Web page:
VenueWalter Reade Theater
In person: director Yeun Sang-Ho!
South Korea’s very first animated film to screen at Cannes, The King of Pigs is a time-tripping, soul-shattering mystery about the scars that make us, and the secrets we bleed to keep. Kyung-Min has just killed his wife, but it didn’t make him feel any better. His business is failing and he can’t stop thinking about his middle school days, back when he was one of the lowly, bullied “pigs,” the rock-bottom caste of the social animal kingdom, at the mercy of the popular “dogs.” His old school friend, Jong-Suk, agrees to meet, and each man tells the other polite lies about their wrecked lives. But both of them have one thing on their minds: their old class comrade Chul-Yi, the quiet, deadly boy in the hoodie who fought back against the bullies and became, for one blazing moment in time, The King of Pigs. “Be my friends,” he offered, “and you will never cry.”
The King of Pigs’s animation style evokes memories of the great Satoshi Kon (Paprika), sinuous yet rippling with organic textures that mimic the flesh and failings of real, flawed human beings, with every tear, bruise, and knuckle to the face meticulously rendered. One thing the film never allows us is too much room to breathe: these kids are suffering, and so must the audience. Every moment is tripwired, every scene is a time bomb. In keeping with the film’s thematic resonance, the adult and child Jong-Suk are voiced, respectively, by Yang Ik-June and Kim Kkobbi, the stars of NYAFF 2009’s harrowing Breathless.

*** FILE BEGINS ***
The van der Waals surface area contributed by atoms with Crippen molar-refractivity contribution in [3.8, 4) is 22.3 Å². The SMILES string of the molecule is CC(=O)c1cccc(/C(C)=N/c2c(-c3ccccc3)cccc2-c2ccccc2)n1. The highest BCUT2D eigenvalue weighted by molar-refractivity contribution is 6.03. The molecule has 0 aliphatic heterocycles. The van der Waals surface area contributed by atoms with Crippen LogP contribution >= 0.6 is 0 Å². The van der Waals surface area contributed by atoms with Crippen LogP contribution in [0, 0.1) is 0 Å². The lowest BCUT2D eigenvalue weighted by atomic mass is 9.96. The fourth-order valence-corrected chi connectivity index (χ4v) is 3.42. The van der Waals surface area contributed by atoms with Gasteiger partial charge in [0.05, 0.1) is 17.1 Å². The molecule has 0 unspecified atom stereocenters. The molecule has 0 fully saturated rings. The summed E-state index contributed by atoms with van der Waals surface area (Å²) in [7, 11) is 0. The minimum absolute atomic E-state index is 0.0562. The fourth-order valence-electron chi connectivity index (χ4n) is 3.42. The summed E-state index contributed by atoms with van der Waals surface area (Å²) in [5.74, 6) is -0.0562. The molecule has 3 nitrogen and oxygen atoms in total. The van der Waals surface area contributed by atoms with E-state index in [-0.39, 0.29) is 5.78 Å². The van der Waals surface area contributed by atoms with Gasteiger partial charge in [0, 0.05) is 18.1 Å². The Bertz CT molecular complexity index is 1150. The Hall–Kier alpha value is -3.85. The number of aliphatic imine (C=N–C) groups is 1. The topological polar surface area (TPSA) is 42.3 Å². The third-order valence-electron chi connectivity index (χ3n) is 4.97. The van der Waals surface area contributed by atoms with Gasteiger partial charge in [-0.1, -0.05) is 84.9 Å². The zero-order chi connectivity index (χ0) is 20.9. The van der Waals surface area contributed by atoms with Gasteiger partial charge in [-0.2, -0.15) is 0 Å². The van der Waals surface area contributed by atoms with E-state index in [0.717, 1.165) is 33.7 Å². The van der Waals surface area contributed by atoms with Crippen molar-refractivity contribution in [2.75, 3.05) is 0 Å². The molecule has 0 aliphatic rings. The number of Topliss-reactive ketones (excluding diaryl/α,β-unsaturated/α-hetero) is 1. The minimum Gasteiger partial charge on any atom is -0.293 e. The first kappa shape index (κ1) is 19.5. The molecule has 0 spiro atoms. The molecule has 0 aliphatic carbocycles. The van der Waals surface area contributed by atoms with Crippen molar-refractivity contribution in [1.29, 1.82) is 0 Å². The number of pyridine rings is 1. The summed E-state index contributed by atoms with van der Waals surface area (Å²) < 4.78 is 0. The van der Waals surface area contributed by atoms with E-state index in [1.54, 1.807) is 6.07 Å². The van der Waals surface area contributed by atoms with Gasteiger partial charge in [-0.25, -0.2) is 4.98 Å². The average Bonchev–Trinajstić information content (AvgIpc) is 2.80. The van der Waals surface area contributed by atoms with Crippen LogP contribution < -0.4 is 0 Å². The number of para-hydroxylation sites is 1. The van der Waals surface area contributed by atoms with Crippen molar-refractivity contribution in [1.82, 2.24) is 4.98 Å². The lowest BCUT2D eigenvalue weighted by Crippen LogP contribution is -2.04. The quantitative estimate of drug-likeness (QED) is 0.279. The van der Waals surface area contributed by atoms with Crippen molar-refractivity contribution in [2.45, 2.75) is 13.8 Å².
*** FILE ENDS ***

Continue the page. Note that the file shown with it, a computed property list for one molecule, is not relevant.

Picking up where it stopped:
Inspired by his own experiences in middle school, director Yeun Sang-Ho also drew upon recurring dreams to tell his dual-narrative story about the cycles of abuse and the bullied who become the bullies. The King of Pigs is a meditation on the helplessness and violence in the world of young adults, and the cancer of memory. In Yeun’s dark vision, today’s Korea is bound by an invisible web of resentment, classism, and persecution from birth to death. The only way to break free is to face the ugly truth about where we’ve been and where we’re going, on this ball of ice-cold asphalt called the world.